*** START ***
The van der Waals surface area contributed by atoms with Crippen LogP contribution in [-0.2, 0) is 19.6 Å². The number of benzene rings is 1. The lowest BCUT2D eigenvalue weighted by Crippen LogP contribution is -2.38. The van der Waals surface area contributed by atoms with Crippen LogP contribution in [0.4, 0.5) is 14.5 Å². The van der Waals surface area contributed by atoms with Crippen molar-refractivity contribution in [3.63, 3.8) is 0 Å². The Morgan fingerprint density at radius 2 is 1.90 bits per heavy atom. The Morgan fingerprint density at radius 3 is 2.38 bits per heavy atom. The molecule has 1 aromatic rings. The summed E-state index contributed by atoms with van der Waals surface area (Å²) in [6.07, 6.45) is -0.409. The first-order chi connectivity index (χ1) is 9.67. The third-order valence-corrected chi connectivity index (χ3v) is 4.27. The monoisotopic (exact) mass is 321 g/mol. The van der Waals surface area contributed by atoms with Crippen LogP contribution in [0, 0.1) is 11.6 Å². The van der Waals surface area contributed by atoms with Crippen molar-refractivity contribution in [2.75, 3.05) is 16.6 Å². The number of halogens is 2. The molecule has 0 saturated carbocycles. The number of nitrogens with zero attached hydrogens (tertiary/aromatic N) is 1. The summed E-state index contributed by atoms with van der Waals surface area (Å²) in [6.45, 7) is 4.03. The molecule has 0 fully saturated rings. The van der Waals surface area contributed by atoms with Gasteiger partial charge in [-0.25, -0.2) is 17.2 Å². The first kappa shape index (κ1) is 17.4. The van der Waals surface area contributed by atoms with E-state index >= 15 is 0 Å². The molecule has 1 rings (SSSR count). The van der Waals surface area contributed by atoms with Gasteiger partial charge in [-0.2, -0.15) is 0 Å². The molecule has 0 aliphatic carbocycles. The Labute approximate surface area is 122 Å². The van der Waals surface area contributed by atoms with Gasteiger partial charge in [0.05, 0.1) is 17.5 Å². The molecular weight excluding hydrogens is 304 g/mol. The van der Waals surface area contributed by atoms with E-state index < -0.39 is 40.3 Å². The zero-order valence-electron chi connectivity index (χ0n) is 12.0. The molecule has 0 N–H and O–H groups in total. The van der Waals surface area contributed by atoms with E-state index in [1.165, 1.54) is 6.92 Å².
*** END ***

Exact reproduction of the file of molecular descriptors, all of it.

The van der Waals surface area contributed by atoms with Crippen LogP contribution in [-0.2, 0) is 19.6 Å². The number of benzene rings is 1. The lowest BCUT2D eigenvalue weighted by Crippen LogP contribution is -2.38. The van der Waals surface area contributed by atoms with Crippen LogP contribution in [0.4, 0.5) is 14.5 Å². The van der Waals surface area contributed by atoms with Crippen molar-refractivity contribution in [3.63, 3.8) is 0 Å². The Morgan fingerprint density at radius 2 is 1.90 bits per heavy atom. The Morgan fingerprint density at radius 3 is 2.38 bits per heavy atom. The molecule has 1 aromatic rings. The summed E-state index contributed by atoms with van der Waals surface area (Å²) in [6.07, 6.45) is -0.409. The first-order chi connectivity index (χ1) is 9.67. The third-order valence-corrected chi connectivity index (χ3v) is 4.27. The monoisotopic (exact) mass is 321 g/mol. The van der Waals surface area contributed by atoms with Crippen LogP contribution in [0, 0.1) is 11.6 Å². The van der Waals surface area contributed by atoms with Crippen molar-refractivity contribution in [2.75, 3.05) is 16.6 Å². The number of halogens is 2. The molecule has 0 saturated carbocycles. The number of nitrogens with zero attached hydrogens (tertiary/aromatic N) is 1. The summed E-state index contributed by atoms with van der Waals surface area (Å²) in [6.45, 7) is 4.03. The molecule has 0 fully saturated rings. The van der Waals surface area contributed by atoms with Gasteiger partial charge in [-0.25, -0.2) is 17.2 Å². The first kappa shape index (κ1) is 17.4. The van der Waals surface area contributed by atoms with E-state index >= 15 is 0 Å². The molecule has 1 rings (SSSR count). The van der Waals surface area contributed by atoms with Gasteiger partial charge in [-0.2, -0.15) is 0 Å². The molecule has 0 aliphatic carbocycles. The Labute approximate surface area is 122 Å². The van der Waals surface area contributed by atoms with Gasteiger partial charge in [0.05, 0.1) is 17.5 Å². The molecular weight excluding hydrogens is 304 g/mol. The van der Waals surface area contributed by atoms with E-state index < -0.39 is 40.3 Å². The zero-order valence-electron chi connectivity index (χ0n) is 12.0. The molecule has 0 N–H and O–H groups in total. The van der Waals surface area contributed by atoms with E-state index in [1.165, 1.54) is 6.92 Å².